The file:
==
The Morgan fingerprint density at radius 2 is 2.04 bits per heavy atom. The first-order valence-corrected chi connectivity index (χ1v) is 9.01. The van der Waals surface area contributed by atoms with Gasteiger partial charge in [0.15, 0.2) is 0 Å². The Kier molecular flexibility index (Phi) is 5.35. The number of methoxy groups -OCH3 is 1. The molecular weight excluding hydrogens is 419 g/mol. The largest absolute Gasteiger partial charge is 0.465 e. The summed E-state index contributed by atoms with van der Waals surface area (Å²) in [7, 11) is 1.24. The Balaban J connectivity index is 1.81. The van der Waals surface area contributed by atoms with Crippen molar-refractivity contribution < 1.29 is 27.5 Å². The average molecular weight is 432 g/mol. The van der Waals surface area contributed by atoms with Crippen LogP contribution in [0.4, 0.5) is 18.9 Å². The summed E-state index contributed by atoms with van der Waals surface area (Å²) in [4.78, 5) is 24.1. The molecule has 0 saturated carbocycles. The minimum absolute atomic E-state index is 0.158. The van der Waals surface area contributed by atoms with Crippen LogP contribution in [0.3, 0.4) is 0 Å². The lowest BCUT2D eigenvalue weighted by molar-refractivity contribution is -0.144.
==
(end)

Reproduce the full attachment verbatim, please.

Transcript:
The Morgan fingerprint density at radius 2 is 2.04 bits per heavy atom. The first-order valence-corrected chi connectivity index (χ1v) is 9.01. The van der Waals surface area contributed by atoms with Gasteiger partial charge in [0.15, 0.2) is 0 Å². The Kier molecular flexibility index (Phi) is 5.35. The number of methoxy groups -OCH3 is 1. The molecular weight excluding hydrogens is 419 g/mol. The largest absolute Gasteiger partial charge is 0.465 e. The summed E-state index contributed by atoms with van der Waals surface area (Å²) in [7, 11) is 1.24. The Balaban J connectivity index is 1.81. The van der Waals surface area contributed by atoms with Crippen molar-refractivity contribution < 1.29 is 27.5 Å². The average molecular weight is 432 g/mol. The van der Waals surface area contributed by atoms with Crippen LogP contribution in [0.4, 0.5) is 18.9 Å². The summed E-state index contributed by atoms with van der Waals surface area (Å²) in [4.78, 5) is 24.1. The molecule has 0 saturated carbocycles. The minimum absolute atomic E-state index is 0.158. The van der Waals surface area contributed by atoms with Crippen LogP contribution in [0.3, 0.4) is 0 Å². The lowest BCUT2D eigenvalue weighted by molar-refractivity contribution is -0.144.